The first issue of GE I worked on as editor carried the 2011 Geotechnical Services File (GSF) which marked a painful period for the sector showing the peak of the recession impact. This year’s GSF gures show the sector is well and truly back to pre-recession revenue levels.
What hasn’t changed is the impact of delayed projects on the sector. In the first few years of doing the GSF, the talk was always that Hinkley is coming and finally it has with great progress being made on the ground engineering work. Now it is HS2 that has become the Holy Grail – last year’s GSF respondents expected the ow of work from the rail scheme to create demand at the end of this year that would make 2019 a real boom year.
However, news from the Department for Transport last month that the civils work has now been postponed from this November to June 2019 means that the hoped for growth is also delayed. Investor concerns over Brexit are also resulting in project delays and compounding the effect on the previous industry predictions of 2019 being a year of significant growth with more modest gains now expected.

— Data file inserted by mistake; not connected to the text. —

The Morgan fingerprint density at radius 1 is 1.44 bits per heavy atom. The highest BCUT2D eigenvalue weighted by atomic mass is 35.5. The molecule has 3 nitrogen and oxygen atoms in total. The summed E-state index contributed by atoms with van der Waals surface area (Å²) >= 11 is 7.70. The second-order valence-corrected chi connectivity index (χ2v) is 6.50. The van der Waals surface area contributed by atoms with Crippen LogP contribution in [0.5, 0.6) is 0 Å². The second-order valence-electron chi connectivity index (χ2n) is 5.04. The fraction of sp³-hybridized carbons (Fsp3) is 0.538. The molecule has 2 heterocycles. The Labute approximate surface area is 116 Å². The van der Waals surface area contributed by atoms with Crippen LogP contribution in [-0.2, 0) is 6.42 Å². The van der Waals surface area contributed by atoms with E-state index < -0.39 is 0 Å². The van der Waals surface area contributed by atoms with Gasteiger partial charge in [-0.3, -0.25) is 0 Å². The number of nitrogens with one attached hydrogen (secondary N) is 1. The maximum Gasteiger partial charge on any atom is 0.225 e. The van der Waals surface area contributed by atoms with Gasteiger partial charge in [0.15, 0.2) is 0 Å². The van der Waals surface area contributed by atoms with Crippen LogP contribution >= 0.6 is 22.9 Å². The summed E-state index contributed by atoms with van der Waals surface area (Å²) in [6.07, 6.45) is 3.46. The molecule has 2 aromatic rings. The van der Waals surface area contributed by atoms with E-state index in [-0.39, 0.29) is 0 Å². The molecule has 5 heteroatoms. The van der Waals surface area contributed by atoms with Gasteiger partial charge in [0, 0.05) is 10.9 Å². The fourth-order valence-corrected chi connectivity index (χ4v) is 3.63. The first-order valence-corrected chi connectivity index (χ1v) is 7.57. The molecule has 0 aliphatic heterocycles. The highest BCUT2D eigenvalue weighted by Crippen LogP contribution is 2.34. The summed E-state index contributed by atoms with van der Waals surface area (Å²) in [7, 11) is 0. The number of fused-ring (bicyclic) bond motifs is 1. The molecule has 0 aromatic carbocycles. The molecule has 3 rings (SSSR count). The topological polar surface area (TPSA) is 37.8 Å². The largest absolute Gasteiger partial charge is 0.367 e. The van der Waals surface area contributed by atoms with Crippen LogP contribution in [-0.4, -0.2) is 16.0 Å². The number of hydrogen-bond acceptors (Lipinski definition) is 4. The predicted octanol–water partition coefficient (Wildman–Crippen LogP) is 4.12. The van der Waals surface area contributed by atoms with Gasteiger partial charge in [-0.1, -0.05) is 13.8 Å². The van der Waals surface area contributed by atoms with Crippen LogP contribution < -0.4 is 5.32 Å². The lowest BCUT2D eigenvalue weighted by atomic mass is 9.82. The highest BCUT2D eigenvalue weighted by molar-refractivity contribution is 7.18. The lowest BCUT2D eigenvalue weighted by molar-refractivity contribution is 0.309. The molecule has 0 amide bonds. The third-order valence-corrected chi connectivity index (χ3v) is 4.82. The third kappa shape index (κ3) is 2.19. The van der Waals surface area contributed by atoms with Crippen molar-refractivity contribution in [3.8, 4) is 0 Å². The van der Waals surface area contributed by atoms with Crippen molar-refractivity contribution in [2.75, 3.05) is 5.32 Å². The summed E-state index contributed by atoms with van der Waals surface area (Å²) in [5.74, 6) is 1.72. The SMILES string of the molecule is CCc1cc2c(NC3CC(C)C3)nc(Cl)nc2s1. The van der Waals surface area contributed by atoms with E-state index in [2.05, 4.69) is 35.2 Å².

Nonetheless, when it does come, HS2 is expected to bring unprecedented growth – Keller chief executive Alain Michaelis has said he expects HS2 work to boost UK geotechnical industry revenues by a third. Based on the combined revenues of GSF respondents this year, that would take the value of the sector to more than £2.2bn by 2020 and Michaelis expects this boom to last two or three years.
But where will the capacity – companies, people, equipment and materials – to deliver this work come from? The skills shortage remains a major issue for 68% of companies that took part on the 2018 GSF.
While the delay to HS2 contracts may mean that 2019 will not be a boom year, it does give the sector a little more breathing space to work out how it will ensure there is available capacity to meet the expected workload. What’s your plan?